"I couldn't move my arm. I couldn't stand up and move my shoulder. I thought my race was over, I was 100 per cent sure I'd broken my shoulder. It was a pretty awful feeling, that on day one of my first Tour de France I was going to be a DNF," he said.

"It would have been very sad after all my hope and support from my friends and family."

Fortunately a hospital check up revealed he could continue, and O'Connor, having touched rock-bottom, began to bounce back. His most notable progress came in the Alps, of course, where quite apart from the stage win, he gained 27 places in two days, including his victorious breakaway on stage 9 to Tignes, moving up to second overall. Suddenly that question about his putting money on finishing fourth in Paris didn't feel so rhetorical.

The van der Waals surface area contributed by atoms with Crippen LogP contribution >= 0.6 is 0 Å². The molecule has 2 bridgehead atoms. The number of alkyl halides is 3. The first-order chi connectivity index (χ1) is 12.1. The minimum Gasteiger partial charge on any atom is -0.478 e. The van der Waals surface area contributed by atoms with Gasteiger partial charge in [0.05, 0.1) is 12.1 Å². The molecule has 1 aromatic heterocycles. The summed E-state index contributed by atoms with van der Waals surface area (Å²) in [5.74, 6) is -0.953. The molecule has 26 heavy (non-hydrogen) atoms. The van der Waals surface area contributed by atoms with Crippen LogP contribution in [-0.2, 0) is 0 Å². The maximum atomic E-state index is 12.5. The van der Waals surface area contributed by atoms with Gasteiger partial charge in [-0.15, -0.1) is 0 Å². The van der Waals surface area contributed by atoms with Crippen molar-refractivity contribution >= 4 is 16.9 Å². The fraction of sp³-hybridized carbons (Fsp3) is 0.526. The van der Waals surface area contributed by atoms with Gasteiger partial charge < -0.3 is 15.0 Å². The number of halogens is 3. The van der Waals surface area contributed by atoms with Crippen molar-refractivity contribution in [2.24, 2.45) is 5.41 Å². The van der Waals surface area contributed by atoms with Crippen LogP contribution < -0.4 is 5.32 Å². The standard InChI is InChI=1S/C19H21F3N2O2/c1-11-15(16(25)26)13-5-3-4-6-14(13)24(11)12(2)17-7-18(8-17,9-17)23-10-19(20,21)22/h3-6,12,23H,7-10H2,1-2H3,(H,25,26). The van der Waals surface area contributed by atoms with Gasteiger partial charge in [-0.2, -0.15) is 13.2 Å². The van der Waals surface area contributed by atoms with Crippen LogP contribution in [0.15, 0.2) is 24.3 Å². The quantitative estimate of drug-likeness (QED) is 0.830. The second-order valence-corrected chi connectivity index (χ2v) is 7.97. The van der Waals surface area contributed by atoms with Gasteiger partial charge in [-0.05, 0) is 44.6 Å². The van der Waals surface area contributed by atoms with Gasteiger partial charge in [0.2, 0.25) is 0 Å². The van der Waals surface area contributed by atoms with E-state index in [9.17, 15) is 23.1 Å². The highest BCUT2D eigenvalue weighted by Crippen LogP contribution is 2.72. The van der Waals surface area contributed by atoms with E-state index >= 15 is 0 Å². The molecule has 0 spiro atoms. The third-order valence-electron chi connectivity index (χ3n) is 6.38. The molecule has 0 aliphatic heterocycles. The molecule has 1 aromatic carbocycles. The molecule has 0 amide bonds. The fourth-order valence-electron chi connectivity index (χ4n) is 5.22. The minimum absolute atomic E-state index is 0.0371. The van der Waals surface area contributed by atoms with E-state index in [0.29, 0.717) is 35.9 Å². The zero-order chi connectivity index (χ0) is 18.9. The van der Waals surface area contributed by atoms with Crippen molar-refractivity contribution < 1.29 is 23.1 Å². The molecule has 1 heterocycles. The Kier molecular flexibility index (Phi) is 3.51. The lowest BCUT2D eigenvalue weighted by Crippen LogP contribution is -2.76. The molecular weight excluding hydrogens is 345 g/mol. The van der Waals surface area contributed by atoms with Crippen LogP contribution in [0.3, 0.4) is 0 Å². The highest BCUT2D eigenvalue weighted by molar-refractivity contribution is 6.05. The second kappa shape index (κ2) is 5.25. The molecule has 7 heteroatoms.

"I'd already fallen into this GC role earlier in my career in the Tour of the Alps [in 2018], telling myself I had to be there. But I was too young and inconsistent to finish it off. So here it was maybe believing in my ability and taking the race on rather than just trying to hold on every day.

"I lost it in 2019, but then I regained some self-belief in 2020 and started the season really well. But a series of unfortunate circumstances hit me last year."

He doesn't provide further details, saying simply "it's hard to talk about that" and that things were not working well for him from just before the pandemic began to when racing began to resume. "But," he concludes, "you have to keep the faith and believe in what you're doing."

Having moved on to AG2R this year, he has been in the thick of the battle in this year's Tour.